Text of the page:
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(p. 222) 8. Entitlement 

(p. 222) 8. Entitlement
Chapter:
(p. 222) 8. Entitlement
Author(s):

Brian Sloan

DOI:
10.1093/he/9780198757924.003.0008

Note: An update has been made available on the Online Resource Centre (August 2017).

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date: 14 December 2018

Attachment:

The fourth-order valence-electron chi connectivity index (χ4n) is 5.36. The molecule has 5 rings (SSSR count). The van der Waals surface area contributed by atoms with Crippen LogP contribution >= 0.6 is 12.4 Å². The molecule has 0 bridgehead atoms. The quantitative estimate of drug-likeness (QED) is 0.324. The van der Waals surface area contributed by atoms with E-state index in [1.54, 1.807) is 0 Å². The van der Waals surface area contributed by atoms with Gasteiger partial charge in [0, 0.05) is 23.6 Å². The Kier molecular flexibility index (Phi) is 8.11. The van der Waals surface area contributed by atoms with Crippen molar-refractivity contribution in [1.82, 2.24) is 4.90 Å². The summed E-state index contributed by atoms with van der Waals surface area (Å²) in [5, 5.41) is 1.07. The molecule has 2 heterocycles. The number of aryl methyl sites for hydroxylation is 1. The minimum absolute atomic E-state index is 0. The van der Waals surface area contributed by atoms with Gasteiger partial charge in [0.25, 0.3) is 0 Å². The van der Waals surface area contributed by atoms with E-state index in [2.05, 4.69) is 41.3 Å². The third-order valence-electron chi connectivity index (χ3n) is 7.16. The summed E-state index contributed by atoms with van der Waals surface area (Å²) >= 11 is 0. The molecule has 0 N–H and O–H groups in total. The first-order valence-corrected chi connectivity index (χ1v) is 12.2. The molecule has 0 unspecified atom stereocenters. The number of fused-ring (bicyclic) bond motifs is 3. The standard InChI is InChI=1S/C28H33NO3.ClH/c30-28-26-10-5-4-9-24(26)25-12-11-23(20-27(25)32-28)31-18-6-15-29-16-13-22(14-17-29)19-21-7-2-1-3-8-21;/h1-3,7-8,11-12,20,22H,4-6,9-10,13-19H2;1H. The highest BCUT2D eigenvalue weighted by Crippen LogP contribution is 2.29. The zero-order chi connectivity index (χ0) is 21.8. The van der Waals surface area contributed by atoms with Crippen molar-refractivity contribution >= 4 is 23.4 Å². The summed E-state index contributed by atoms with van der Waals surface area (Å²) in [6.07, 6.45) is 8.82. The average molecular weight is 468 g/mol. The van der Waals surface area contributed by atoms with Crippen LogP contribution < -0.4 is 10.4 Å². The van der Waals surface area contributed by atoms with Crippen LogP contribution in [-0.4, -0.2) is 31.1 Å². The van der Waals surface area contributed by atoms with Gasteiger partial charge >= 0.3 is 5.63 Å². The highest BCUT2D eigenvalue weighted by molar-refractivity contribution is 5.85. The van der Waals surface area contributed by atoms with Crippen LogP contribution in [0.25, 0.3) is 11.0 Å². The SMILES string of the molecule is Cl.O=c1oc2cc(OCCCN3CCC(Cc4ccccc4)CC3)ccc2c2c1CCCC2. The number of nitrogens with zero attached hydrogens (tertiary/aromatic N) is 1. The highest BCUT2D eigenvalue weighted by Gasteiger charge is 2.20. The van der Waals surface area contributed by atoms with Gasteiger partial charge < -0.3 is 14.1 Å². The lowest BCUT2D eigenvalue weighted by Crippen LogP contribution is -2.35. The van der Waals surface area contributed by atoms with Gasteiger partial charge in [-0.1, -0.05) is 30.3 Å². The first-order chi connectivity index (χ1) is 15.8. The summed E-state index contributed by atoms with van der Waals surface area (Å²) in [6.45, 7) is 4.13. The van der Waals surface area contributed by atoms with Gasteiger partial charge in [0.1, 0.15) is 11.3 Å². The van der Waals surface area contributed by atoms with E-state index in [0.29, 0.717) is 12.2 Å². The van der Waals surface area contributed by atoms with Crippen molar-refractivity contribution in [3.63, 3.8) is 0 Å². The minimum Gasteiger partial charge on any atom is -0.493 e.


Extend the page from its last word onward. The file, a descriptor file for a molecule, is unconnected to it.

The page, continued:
This chapter first considers the various types of gift to which beneficiaries under a will may be entitled. The basic classification of testamentary gifts is into legacies and devises. Legacies are gifts of personality; devises comprise real estate. The second part of the chapter discusses the grounds on which there may be a failure of entitlement under the will. A gift may fail if it has been made subject to a condition, and the condition has not been satisfied. Conditions are classified for this purpose as either precedent or subsequent. A condition precedent (sometimes termed ‘suspensive’) is a condition which has to be satisfied in order for the beneficiary to take the gift. A condition subsequent, on the other hand, acts by way of defeasance: the beneficiary initially takes the gift, but loses it subsequently if he fails to satisfy the condition.

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